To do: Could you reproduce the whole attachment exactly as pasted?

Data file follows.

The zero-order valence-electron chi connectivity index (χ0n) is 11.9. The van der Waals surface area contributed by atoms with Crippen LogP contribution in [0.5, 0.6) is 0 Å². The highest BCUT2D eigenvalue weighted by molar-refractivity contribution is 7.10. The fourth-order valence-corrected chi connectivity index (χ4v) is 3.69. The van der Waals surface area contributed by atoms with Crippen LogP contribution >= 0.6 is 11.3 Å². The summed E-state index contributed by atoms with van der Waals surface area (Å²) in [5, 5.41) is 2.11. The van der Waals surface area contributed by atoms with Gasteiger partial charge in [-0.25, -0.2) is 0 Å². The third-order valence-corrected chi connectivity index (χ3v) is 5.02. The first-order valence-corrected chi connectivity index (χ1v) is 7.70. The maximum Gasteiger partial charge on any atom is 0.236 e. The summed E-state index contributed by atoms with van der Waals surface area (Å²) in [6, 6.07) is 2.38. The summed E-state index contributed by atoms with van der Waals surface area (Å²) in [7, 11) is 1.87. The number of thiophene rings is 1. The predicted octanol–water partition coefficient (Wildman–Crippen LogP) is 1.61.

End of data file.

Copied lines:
The zero-order valence-electron chi connectivity index (χ0n) is 11.9. The van der Waals surface area contributed by atoms with Crippen LogP contribution in [0.5, 0.6) is 0 Å². The highest BCUT2D eigenvalue weighted by molar-refractivity contribution is 7.10. The fourth-order valence-corrected chi connectivity index (χ4v) is 3.69. The van der Waals surface area contributed by atoms with Crippen LogP contribution >= 0.6 is 11.3 Å². The summed E-state index contributed by atoms with van der Waals surface area (Å²) in [5, 5.41) is 2.11. The van der Waals surface area contributed by atoms with Gasteiger partial charge in [-0.25, -0.2) is 0 Å². The third-order valence-corrected chi connectivity index (χ3v) is 5.02. The first-order valence-corrected chi connectivity index (χ1v) is 7.70. The maximum Gasteiger partial charge on any atom is 0.236 e. The summed E-state index contributed by atoms with van der Waals surface area (Å²) in [6, 6.07) is 2.38. The summed E-state index contributed by atoms with van der Waals surface area (Å²) in [7, 11) is 1.87. The number of thiophene rings is 1. The predicted octanol–water partition coefficient (Wildman–Crippen LogP) is 1.61.